Skip to main content

Systematic Reviews & Other Syntheses

Introduction

Studies for your syntheses may be found in the form of:

  • journal articles
  • conference abstracts or proceedings
  • dissertations and theses
  • governmental or private sector research
  • ongoing or unpublished clinical trials

Deciding where to search will largely depend on the review type and topic. How many resources you search may depend on time constraints. Locating studies for syntheses often includes searching for both published and unpublished ("grey") literature.

Library Databases

Queen's University Library provides access to broad coverage databases in medicine and the health sciences (such as MEDLINE and Embase) as well as smaller subject-specific databases (such as PsycINFO and CINAHL). Depending on your review topic, it may also be appropriate to search in databases from other disciplines such as the social sciences, law or education.

Below is a list of the most popular health sciences databases used for syntheses that Queen's University Library provides access to. It is not a comprehensive list of potentially relevant databases. To discover more databases that might be relevant for your topic, try the Browse Databases by Subject feature on the library website or speak with a librarian.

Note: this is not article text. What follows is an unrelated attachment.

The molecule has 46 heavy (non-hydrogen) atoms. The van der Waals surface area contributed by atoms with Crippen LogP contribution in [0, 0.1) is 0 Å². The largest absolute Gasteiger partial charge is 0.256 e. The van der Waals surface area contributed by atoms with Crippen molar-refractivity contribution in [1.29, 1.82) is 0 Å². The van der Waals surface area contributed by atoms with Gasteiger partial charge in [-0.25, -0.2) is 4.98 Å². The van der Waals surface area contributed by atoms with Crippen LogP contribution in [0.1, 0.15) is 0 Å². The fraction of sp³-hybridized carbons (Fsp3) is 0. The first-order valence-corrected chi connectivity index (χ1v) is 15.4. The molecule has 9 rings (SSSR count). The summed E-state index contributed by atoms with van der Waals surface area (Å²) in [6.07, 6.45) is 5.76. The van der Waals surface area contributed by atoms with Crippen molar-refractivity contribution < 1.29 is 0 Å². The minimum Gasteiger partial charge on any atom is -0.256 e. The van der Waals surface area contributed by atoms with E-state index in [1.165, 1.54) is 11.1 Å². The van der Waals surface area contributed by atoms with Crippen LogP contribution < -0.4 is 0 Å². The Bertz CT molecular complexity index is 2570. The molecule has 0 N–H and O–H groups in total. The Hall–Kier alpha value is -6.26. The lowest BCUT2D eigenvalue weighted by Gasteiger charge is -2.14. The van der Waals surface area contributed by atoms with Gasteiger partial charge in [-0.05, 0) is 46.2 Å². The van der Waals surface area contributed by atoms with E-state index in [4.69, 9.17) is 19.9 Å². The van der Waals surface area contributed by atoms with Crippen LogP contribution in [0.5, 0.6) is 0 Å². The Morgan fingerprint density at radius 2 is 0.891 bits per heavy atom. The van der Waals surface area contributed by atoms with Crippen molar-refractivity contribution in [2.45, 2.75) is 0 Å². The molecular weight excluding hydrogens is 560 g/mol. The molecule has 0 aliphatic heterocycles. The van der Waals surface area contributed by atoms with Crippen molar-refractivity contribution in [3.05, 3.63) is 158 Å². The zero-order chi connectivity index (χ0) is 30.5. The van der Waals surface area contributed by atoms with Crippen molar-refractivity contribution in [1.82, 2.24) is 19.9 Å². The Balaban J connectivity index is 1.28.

PubMed versus Ovid MEDLINE: Did you know?

You can search MEDLINE using PubMed or the Ovid interface. PubMed is a free resource that you will always be able to access, whereas Ovid MEDLINE is a proprietary resource that has been purchased by Queen's University Library. The Ovid interface allows adjacency searching, which PubMed does not, and may be more user-friendly for new searchers than PubMed.

Grey Literature Resources

What is grey literature?

Grey literature is the term used to describe literature that is not formally published as a book or journal article (Higgins, 2011), including:

  • conference proceedings
  • dissertations and theses
  • governmental or private sector research
  • ongoing or unpublished clinical trials


Related library guides:

In addition to the grey literature resources listed below, there are related library guides on: Finding Theses and Dissertations and Government Information.